Three weeks ago, the Federal Government created the Paycheck Protection Program (PPP) with over $249 Billion in available funding. Congress intended that the administration use these funds to help the approximately 30 million small businesses with fewer than 500 employees pay their employees and keep their payrolls intact. When all was said and done, however, only 1.6 million of those deserving small businesses were able to access this money. Instead, hundreds of millions of dollars went to large restaurant chains and publicly-traded companies with thousands of employees and ready access to capital markets.
Legions of small businesses throughout Los Angeles and across the country have been trying to access these funds to no avail. In the meantime, the COVID-19 pandemic continues to decimate small mom-and-pop businesses like our barbershops, beauty salons, and restaurants.
We have listened to your stories, and we took action. The National Urban League, with more than 90 affiliate offices across the country, demanded that Congress pass a new legislative package directed specifically at legitimate small businesses. Many of these businesses are minority-owned, rural, remote, and unbanked small companies that don’t have access to other resources. Yet, they are critical to the functioning of our economy and are on the front lines of the COVID-19 pandemic. The Urban League demanded that Congress give these businesses top priority and expand the types of financial institutions that participate in the program to include community-based financial institutions.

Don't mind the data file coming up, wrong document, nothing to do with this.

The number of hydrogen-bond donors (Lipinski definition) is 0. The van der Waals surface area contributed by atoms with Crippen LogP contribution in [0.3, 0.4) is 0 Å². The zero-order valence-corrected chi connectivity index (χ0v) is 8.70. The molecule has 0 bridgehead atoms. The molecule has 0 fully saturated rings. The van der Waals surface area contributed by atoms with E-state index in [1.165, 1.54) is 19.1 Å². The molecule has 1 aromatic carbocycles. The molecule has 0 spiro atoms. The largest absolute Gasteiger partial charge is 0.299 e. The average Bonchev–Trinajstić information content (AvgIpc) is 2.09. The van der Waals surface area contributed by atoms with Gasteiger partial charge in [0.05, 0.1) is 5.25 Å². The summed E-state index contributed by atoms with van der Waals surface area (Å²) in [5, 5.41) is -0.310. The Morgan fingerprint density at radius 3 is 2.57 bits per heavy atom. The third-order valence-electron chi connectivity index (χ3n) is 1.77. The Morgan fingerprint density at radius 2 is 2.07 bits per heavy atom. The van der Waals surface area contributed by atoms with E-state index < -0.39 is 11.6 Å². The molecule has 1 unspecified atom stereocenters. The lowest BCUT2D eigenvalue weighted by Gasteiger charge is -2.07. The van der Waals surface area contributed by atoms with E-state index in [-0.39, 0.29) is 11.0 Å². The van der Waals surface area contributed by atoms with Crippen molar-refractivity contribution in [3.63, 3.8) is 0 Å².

This week, Congress passed a relief package that included an additional $310 billion for the PPP and many of the reforms that the Urban League demanded. The legislation includes $60 billion that will be allocated through small and mid-sized banks and credit unions as well as community-based lending institutions. These lenders include Community Development Financial Institutions (CDFIs), Minority Depository Institutions, SBA microlenders, and certified development companies/SBA 504 lenders, as well as small credit unions and community banks. These lenders have a long track record of expanding access to capital for underserved businesses.
The fight is not over. We will continue to advocate for minority-owned small businesses. Through our national offices, we will continue to urge Congress to distribute these funds based on need and not relationships that favor larger clients.
Please help us continue the fight for fairness and equity in the face of the coronavirus crisis.
With you in the movement,
President and CEO
Los Angeles Urban League